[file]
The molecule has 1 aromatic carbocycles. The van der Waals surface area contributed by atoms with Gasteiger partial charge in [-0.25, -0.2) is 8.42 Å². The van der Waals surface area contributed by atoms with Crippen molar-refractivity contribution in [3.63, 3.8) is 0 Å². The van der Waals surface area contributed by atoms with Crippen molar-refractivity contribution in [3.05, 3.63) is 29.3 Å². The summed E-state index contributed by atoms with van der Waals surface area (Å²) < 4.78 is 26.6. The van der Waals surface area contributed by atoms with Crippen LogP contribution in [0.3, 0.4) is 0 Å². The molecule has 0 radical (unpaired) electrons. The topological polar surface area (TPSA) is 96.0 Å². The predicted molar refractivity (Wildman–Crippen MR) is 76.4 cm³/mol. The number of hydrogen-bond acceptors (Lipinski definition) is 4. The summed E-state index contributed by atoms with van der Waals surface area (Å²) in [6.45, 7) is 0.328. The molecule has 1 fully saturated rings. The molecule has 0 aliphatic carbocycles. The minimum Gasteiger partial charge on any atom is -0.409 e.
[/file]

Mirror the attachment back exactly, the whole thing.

The molecule has 1 aromatic carbocycles. The van der Waals surface area contributed by atoms with Gasteiger partial charge in [-0.25, -0.2) is 8.42 Å². The van der Waals surface area contributed by atoms with Crippen molar-refractivity contribution in [3.63, 3.8) is 0 Å². The van der Waals surface area contributed by atoms with Crippen molar-refractivity contribution in [3.05, 3.63) is 29.3 Å². The summed E-state index contributed by atoms with van der Waals surface area (Å²) < 4.78 is 26.6. The van der Waals surface area contributed by atoms with Crippen LogP contribution in [0.3, 0.4) is 0 Å². The molecule has 0 radical (unpaired) electrons. The topological polar surface area (TPSA) is 96.0 Å². The predicted molar refractivity (Wildman–Crippen MR) is 76.4 cm³/mol. The number of hydrogen-bond acceptors (Lipinski definition) is 4. The summed E-state index contributed by atoms with van der Waals surface area (Å²) in [6.45, 7) is 0.328. The molecule has 1 fully saturated rings. The molecule has 0 aliphatic carbocycles. The minimum Gasteiger partial charge on any atom is -0.409 e.